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We’re Eternally Whipped for Whipped Cream On Boobs

‘Varsity Blues’ popularized the now-iconic treat, but our seemingly endless fascination with the titty topping goes far deeper than that

Big naturals are more than just a body part. They’re an energy, a culture, a lens through which we consume and create the world around us. And while big-breastedness may be both spiritual and bodily, there is a material world and timeline of events that document how this culture came to be. As MEL’s resident boob culture writer and a woman of breast-experience, I’ll be analyzing these objects and happenings, telling the stories of their origins and their impact on society. This is Big Moments in Big Naturals.

In the 1999 film Varsity Blues, there’s a scene in which Ali Larter asks James Van Der Beek if he’d like an ice cream sundae. “Do you want whipped cream?” she says in a deep Texan accent. She then steps out of the frame, and we hear the whipped cream canister for about five seconds. When Larter returns, she’s completely naked except for two big round mountains of whipped cream on her chest, both of which are topped with cherries. There’s also a triangle of the stuff above her vulva. 

Despite the improbability of it all — there’s no way she’d be able to assemble such a clean-looking whipped cream bikini in such little time, and sugary whipped cream has no business being anywhere near a vagina — the scene immediately became iconic, quickly establishing a correlation between breasts and food. But while one could hypothetically apply any edible to breasts, whipped cream has become its own erotic niche. 

In fact, there have been enough whipped-cream boob scenes for people to make entire compendiums out of. On Mr. Skin, the website that documents every nude scene in TV and film history, there’s a whole playlist of “Boobs Covered in Whipped Cream,” featuring 23 instances of the combination. Still, Jim McBride, the man behind Mr. Skin, tells me the Varsity Blues scene is definitely the “enduring favorite.” “It continues to get daily searches 22 years later, even though it’s technically not nude,” he says. “Also, Ali Larter is actually covered in shaving cream, because the whipped cream kept melting off.”

Notably, says McBride, the scene is more popular than the actual nude scenes that appear in the film, like the one where the teacher, played by Tonie Perensky, moonlights as a stripper. Larter’s whipped cream bikini was even popular enough to be parodied by Chris Evans in Not Another Teen Movie, further cementing the “outfit” as a permanent trope in pop culture. 

Neither of these represent the only inceptions of the form, though. Prior to Varsity Blues, whipped-cream titties appeared in film as early as 1978, when Lady Judi Dench of all people delicately dolloped it onto her nipples in Langrishe, Go Down. And in 1992, 1994 and 1995, whipped-cream scenes appeared in Almost Pregnant, Wild Malibu Weekend and Xena: Warrior Princess. Still, Varsity Blues remains the most frequently visited such scene on Mr. Skin.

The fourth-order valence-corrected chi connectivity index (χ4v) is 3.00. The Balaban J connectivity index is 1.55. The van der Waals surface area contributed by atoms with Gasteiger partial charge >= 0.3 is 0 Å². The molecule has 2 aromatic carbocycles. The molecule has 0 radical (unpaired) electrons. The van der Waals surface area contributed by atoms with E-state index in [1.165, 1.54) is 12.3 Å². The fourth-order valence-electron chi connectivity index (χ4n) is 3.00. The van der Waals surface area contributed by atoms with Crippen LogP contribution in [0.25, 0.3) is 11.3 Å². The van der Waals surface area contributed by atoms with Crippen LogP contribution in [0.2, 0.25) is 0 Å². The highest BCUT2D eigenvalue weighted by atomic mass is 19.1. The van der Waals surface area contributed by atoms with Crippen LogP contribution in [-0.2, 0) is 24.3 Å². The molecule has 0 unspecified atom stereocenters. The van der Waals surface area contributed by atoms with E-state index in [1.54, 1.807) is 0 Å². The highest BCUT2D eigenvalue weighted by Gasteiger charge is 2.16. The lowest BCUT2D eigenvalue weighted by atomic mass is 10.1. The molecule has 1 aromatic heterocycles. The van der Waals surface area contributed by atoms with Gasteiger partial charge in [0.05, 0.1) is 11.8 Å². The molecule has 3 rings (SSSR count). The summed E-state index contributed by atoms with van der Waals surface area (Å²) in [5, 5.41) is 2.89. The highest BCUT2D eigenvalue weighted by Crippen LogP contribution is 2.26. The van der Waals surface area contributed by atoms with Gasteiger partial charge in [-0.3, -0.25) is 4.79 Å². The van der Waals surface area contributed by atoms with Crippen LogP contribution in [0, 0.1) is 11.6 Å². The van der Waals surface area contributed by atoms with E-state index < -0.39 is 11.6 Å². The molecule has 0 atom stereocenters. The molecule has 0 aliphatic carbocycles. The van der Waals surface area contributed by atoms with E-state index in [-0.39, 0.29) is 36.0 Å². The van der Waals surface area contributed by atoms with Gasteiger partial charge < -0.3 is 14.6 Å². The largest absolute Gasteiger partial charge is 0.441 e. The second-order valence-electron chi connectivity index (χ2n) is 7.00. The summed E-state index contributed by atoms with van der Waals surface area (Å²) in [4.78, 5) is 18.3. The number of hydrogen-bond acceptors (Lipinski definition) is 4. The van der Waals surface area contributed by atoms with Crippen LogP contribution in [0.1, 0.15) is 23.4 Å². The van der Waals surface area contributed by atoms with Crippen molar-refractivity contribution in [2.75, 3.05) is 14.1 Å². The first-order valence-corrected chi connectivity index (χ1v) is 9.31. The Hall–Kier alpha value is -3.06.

“The second most popular whipped-cream scene is from the Winona Ryder movie Sex and Death 101, where Jessica Kiper goes topless and has whipped cream on just her nipples,” McBride tells me. “Shameless also had a popular scene featuring Vica Kerekes. And it doesn’t involve whipped cream, but the food and ice-cube sex scenes from Kim Basinger in 9 1/2 Weeks are iconic ‘nude with food’ scenes as well.”

Beyond the breasts it covers, there’s something sexy about whipped cream, too. In contrast to the more animalic aromas we produce through sex, sugary scents and tastes are often considered sensual, and the fluffy, cloud-like texture of whipped cream makes it feel ethereal and thrilling. Edible lubes almost exclusively rely on sweet, gourmand flavors like “Créme Brûlée,” “Frosted Cupcake” or “Salted Caramel,” and save for aphrodisiacs, foods associated with sex are almost always desserts. On Valentine’s Day, for example, people typically purchase boxes of chocolates or chocolate-covered strawberries. 

All of this sweetness is a direct parallel to the language through which we often discuss romance, with “sweetie” and “honey” being popular pet names. Aside from that, milk comes out of boobs, and in a way, whipped cream is milk, transmogrified into a decadent, edible delight.

On a simpler level, it seems inherently more erotic to put whipped cream on your breasts than say, three-bean chili, and the fact that whipped cream can be strategically applied through its nozzle canister helps, too (but again, it’s not like Cheez Whiz is a common replacement). Thus, a topping most often used to accentuate a dessert seems most fitting as an accessory for breasts, too. 

Of course, at the core of this adornment is the hope that the whipped cream will be licked off. It’s really not about the appearance of the whipped cream or the act of putting it on a breast, but the removal of it, sensually, with one’s tongue and lips. In that sense, it’s an invitation for new sensations and experimentation; one that feels like you’re making a literal treat out of a sex act that could otherwise be mundane. 

What’s ironic about the whipped-cream bikini in Varsity Blues, then, is the fact that it goes unremoved, at least by Van Der Beek. It’s ultimately embarrassing for Larter’s character that she offered him such a grand display of her body, only for him to leave disinterested. Perhaps, though, in leaving the whipped cream unconsumed, Varsity Blues has only further stoked our collective imagination. If Van Der Beek didn’t lick it off, maybe we still have the chance.